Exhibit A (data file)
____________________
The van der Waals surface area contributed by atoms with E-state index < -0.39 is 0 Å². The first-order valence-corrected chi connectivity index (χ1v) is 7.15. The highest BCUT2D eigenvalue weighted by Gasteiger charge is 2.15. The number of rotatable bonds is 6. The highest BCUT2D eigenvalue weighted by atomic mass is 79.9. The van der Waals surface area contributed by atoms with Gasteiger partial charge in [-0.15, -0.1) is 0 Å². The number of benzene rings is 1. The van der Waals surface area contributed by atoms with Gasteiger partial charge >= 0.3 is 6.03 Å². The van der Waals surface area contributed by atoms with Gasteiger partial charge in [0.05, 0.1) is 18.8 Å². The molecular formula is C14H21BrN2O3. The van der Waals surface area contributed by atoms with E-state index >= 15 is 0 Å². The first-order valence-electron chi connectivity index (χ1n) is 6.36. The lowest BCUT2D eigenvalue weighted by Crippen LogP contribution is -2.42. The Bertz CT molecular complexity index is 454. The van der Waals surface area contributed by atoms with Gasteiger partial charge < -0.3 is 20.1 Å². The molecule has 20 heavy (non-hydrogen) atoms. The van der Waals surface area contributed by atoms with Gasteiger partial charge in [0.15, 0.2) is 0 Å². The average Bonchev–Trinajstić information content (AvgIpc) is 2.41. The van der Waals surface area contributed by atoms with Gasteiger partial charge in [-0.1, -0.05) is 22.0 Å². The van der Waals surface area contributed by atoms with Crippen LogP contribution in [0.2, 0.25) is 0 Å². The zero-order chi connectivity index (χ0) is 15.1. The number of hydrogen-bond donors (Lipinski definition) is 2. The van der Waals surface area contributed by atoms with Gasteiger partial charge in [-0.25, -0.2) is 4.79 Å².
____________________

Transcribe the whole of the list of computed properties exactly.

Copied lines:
The van der Waals surface area contributed by atoms with E-state index < -0.39 is 0 Å². The first-order valence-corrected chi connectivity index (χ1v) is 7.15. The highest BCUT2D eigenvalue weighted by Gasteiger charge is 2.15. The number of rotatable bonds is 6. The highest BCUT2D eigenvalue weighted by atomic mass is 79.9. The van der Waals surface area contributed by atoms with Gasteiger partial charge in [-0.15, -0.1) is 0 Å². The number of benzene rings is 1. The van der Waals surface area contributed by atoms with Gasteiger partial charge >= 0.3 is 6.03 Å². The van der Waals surface area contributed by atoms with Gasteiger partial charge in [0.05, 0.1) is 18.8 Å². The molecular formula is C14H21BrN2O3. The van der Waals surface area contributed by atoms with E-state index >= 15 is 0 Å². The first-order valence-electron chi connectivity index (χ1n) is 6.36. The lowest BCUT2D eigenvalue weighted by Crippen LogP contribution is -2.42. The Bertz CT molecular complexity index is 454. The van der Waals surface area contributed by atoms with Gasteiger partial charge < -0.3 is 20.1 Å². The molecule has 20 heavy (non-hydrogen) atoms. The van der Waals surface area contributed by atoms with Gasteiger partial charge in [0.15, 0.2) is 0 Å². The average Bonchev–Trinajstić information content (AvgIpc) is 2.41. The van der Waals surface area contributed by atoms with Gasteiger partial charge in [-0.1, -0.05) is 22.0 Å². The van der Waals surface area contributed by atoms with Crippen LogP contribution in [0.2, 0.25) is 0 Å². The zero-order chi connectivity index (χ0) is 15.1. The number of hydrogen-bond donors (Lipinski definition) is 2. The van der Waals surface area contributed by atoms with Gasteiger partial charge in [-0.25, -0.2) is 4.79 Å².